Dogs and Language

These are some of the articles about the ongoing research about dogs’ responses to human speech. Please read the actual articles rather than the sometimes sensationalist media reports about them. I’ve also included a response (from an article comments page) by one of the authors that clarifies the findings of some of the research.

  • Kaminski, J., Call, J., & Fischer, J. (2004). Word learning in a domestic dog: evidence for” fast mapping”. Science304(5677), 1682-1683. Citation.  Full PDF.
  • Bloom, P. (2004). Can a dog learn a word?. Science, 304(5677), 1605-1606. Citation.
  • Pilley, J. W., & Reid, A. K. (2011). Border collie comprehends object names as verbal referents. Behavioural processes86(2), 184-195. Citation. Full PDF.
  • Ratcliffe, V. F., & Reby, D. (2014). Orienting asymmetries in dogs’ responses to different communicatory components of human speech.Current Biology24(24), 2908-2912. Citation and full article.  Video explanation of study.
  • Andics, A., Gácsi, M., Faragó, T., Kis, A., & Miklósi, Á. (2014). Voice-sensitive regions in the dog and human brain are revealed by comparative fMRI. Current Biology24(5), 574-578.  Citation and full article.   Video explanation of study.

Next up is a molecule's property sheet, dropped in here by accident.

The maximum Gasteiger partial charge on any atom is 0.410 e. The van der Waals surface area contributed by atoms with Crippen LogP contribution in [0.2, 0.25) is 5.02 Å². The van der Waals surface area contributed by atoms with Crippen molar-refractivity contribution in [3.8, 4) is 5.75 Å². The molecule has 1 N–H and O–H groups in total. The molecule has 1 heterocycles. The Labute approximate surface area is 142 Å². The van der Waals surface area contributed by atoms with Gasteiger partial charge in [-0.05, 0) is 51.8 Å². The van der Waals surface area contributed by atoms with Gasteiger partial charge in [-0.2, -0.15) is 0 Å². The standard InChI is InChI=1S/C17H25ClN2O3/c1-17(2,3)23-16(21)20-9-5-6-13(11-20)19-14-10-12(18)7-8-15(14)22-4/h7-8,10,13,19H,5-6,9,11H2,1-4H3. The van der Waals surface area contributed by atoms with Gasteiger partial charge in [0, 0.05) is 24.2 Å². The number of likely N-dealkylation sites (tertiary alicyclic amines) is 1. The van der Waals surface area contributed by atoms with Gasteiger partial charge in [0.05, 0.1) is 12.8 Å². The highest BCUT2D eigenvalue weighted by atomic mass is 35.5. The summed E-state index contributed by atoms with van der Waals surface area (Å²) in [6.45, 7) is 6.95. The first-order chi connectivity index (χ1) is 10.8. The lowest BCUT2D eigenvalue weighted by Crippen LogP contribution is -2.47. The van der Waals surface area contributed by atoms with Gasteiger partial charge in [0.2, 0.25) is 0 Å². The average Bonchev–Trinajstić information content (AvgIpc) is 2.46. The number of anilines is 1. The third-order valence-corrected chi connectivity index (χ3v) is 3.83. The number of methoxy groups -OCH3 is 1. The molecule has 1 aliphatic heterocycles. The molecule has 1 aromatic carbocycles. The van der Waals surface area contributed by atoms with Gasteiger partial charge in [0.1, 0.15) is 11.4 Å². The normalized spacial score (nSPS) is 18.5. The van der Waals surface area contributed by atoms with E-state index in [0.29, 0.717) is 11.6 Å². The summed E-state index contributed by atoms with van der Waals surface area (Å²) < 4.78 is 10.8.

• Andics, A., Gábor, A., Gácsi, M., Faragó, T., Szabó, D., & Miklósi, A. (2016). Neural mechanisms for lexical processing in dogs. Science353(6303), 1030-1032. Citation.   Full PDF.
  • Soto, M. (2016). Review of Neural mechanisms for lexical processing in dogs by Andis et al. Revista Linquistica, 12(2), 54-60. Citation. Full PDF.
  • Statement by first author of the neural mechanism paper (Attila Andics) stating that their paper doesn’t claim that dogs understand language or even words in the human sense. (2016)
  • Andics, A., & Miklósi, Á. (2018). Neural processes of vocal social perception: Dog-human comparative fMRI studies. Neuroscience & Biobehavioral Reviews, 85, 54-64.